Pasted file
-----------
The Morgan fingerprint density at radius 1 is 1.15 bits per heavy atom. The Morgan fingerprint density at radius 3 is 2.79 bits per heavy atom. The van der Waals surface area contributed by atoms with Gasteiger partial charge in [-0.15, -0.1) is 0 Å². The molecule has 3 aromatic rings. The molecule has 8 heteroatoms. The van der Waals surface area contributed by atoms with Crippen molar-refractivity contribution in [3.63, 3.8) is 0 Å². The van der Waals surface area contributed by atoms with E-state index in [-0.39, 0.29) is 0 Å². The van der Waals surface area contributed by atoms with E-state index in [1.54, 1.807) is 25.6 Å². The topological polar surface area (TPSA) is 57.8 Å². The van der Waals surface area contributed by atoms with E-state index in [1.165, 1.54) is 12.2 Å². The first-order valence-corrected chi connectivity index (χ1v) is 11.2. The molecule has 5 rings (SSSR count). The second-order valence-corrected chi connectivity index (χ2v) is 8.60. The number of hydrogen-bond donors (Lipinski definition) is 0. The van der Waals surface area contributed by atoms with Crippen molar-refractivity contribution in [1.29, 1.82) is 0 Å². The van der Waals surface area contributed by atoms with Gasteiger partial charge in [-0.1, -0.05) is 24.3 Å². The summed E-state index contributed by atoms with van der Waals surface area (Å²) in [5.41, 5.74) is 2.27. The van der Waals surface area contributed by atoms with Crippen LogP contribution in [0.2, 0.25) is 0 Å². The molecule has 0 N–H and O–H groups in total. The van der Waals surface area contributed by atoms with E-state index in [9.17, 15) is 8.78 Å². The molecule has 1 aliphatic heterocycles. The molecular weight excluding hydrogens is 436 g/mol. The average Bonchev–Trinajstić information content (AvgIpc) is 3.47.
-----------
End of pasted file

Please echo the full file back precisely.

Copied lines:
The Morgan fingerprint density at radius 1 is 1.15 bits per heavy atom. The Morgan fingerprint density at radius 3 is 2.79 bits per heavy atom. The van der Waals surface area contributed by atoms with Gasteiger partial charge in [-0.15, -0.1) is 0 Å². The molecule has 3 aromatic rings. The molecule has 8 heteroatoms. The van der Waals surface area contributed by atoms with Crippen molar-refractivity contribution in [3.63, 3.8) is 0 Å². The van der Waals surface area contributed by atoms with E-state index in [-0.39, 0.29) is 0 Å². The van der Waals surface area contributed by atoms with E-state index in [1.54, 1.807) is 25.6 Å². The topological polar surface area (TPSA) is 57.8 Å². The van der Waals surface area contributed by atoms with E-state index in [1.165, 1.54) is 12.2 Å². The first-order valence-corrected chi connectivity index (χ1v) is 11.2. The molecule has 5 rings (SSSR count). The second-order valence-corrected chi connectivity index (χ2v) is 8.60. The number of hydrogen-bond donors (Lipinski definition) is 0. The van der Waals surface area contributed by atoms with Crippen molar-refractivity contribution in [1.29, 1.82) is 0 Å². The van der Waals surface area contributed by atoms with Gasteiger partial charge in [-0.1, -0.05) is 24.3 Å². The summed E-state index contributed by atoms with van der Waals surface area (Å²) in [5.41, 5.74) is 2.27. The van der Waals surface area contributed by atoms with Crippen LogP contribution in [0.2, 0.25) is 0 Å². The molecule has 0 N–H and O–H groups in total. The van der Waals surface area contributed by atoms with E-state index in [9.17, 15) is 8.78 Å². The molecule has 1 aliphatic heterocycles. The molecular weight excluding hydrogens is 436 g/mol. The average Bonchev–Trinajstić information content (AvgIpc) is 3.47.